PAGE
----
As patients, families, and staff enter the health centre they are now greeted by a different scene. Rather than our regular information booths and buzzing activity, the first face we (partially) see now is that of our new door screeners. One of those, is new IWK team member, Lissette Zamora, shift leader of the door screener team.
“I like that we’re the first line of in-person contact for the IWK right now,” says Zamora about the new position. “It’s a big responsibility that we have. I’ve always wanted to work for the IWK so when I saw the listing, I figured I’d give it a chance and apply!”
Zamora is from Ecuador and moved to Halifax seven years ago to study at Dalhousie University, where she received her Bachelor’s Degree in neuroscience and business. “I love helping people and I think I’m a very caring person. Even though we’re not the frontline care providers, I feel that we’re still helping by keeping everyone safe.”
COVID-19 screening has been happening at IWK entrances since the pandemic response began in March. At first, staff was pulled from other IWK Health areas that had reduced their hours or temporarily closed. Once it was realized that door screening would be needed for quite some time, the Patient Safety & Experience team began the process of creating a dedicated door screening team and hiring between 25-30 new staff to fill the role.
“As door screeners we are responsible for making sure that anyone coming into the health centre has an appointment here that day, we check that they are on our list and then we do our COVID-19 screening questions. We have our processes if they do screen in for any symptoms and for support persons.”
“It’s nice being the first face they see when they come in. We get to talk to them and help however we’re able, sometimes that’s guiding them to where they need to go or telling a joke to help put them at ease. Other times it could be more complicated like helping them understand support person restrictions and trying to accommodate when possible.”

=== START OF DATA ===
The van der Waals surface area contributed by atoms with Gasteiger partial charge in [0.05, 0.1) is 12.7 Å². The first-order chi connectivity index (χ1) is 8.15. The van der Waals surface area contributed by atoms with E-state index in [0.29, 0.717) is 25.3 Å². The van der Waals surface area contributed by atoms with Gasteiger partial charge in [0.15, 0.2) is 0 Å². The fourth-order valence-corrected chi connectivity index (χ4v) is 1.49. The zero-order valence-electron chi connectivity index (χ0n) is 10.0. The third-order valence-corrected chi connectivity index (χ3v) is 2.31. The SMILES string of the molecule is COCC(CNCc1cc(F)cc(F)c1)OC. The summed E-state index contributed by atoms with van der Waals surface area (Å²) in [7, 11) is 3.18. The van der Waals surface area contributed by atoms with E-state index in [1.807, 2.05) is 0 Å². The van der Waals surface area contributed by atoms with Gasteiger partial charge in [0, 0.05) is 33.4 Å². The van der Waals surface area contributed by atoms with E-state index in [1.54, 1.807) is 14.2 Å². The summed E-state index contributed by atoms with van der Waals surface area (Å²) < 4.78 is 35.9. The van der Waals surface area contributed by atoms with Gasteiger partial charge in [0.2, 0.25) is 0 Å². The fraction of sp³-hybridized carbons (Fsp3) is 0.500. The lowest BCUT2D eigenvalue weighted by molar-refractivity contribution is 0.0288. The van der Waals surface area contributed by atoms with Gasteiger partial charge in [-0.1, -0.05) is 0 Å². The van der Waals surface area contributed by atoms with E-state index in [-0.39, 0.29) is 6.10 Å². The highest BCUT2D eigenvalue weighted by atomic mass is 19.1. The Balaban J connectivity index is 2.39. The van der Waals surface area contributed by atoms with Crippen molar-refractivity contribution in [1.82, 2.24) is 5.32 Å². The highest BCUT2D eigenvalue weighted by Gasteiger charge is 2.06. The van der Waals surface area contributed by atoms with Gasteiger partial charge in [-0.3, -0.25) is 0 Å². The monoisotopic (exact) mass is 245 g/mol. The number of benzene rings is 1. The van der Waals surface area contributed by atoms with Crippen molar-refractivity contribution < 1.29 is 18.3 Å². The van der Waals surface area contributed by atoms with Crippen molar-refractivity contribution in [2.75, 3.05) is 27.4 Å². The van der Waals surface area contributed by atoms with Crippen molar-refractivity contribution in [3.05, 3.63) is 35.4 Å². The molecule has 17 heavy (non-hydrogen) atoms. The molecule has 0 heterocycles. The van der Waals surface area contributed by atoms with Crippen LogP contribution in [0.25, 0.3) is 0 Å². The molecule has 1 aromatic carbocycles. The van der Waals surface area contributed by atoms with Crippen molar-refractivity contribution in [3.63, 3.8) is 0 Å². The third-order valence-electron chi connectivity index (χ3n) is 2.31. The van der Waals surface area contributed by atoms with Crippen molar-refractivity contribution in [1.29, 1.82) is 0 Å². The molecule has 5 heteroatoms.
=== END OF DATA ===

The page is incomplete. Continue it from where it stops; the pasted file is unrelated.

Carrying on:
“This is relatively new for everyone, so of course there can be frustrations from those coming in around the new procedures. Everything that we’re doing is for the best for everyone, we are trying to keep people safe. It may feel like these screening questions are being asked over and over again but it’s not about just one person, it’s about everyone doing their part.”
As procedures and restrictions constantly change on a federal, provincial, and organizational level the door screeners have to know the latest updates to do their job properly. Zamora says that establishing clear lines of communication has been an important part of the new role. Logistics are still being ironed out as this brand-new team forms and health care workers and door screeners learn the role together.
“The IWK is a huge organization, and many clinics are involved with the patients that are coming for appointments. Right now, we’re picking up our paperwork every morning from Health Records about who is coming in for appointments that day, but many things can change from the time lists are submitted and throughout the day. We have open lines of communications with the clinics to discuss patients who are coming in, but it is still a learning curve for everyone involved, including the patients and families.”
Zamora says the team is constantly trying to improve, she credits the support of management and flexibility of the door screeners team in being able to roll with whatever comes their way. “Everyone is always so willing to work together. I feel so lucky with the team I’m on; I feel very supported from every direction.”
“We appreciate everything that everyone has been doing to help support our new roles, Health Records, Protection Services, everyone has been so wonderful and we are very grateful for their help. Everyone understands it’s an important job, and we have a big responsibility, and we just ask for respect and patience from everyone.”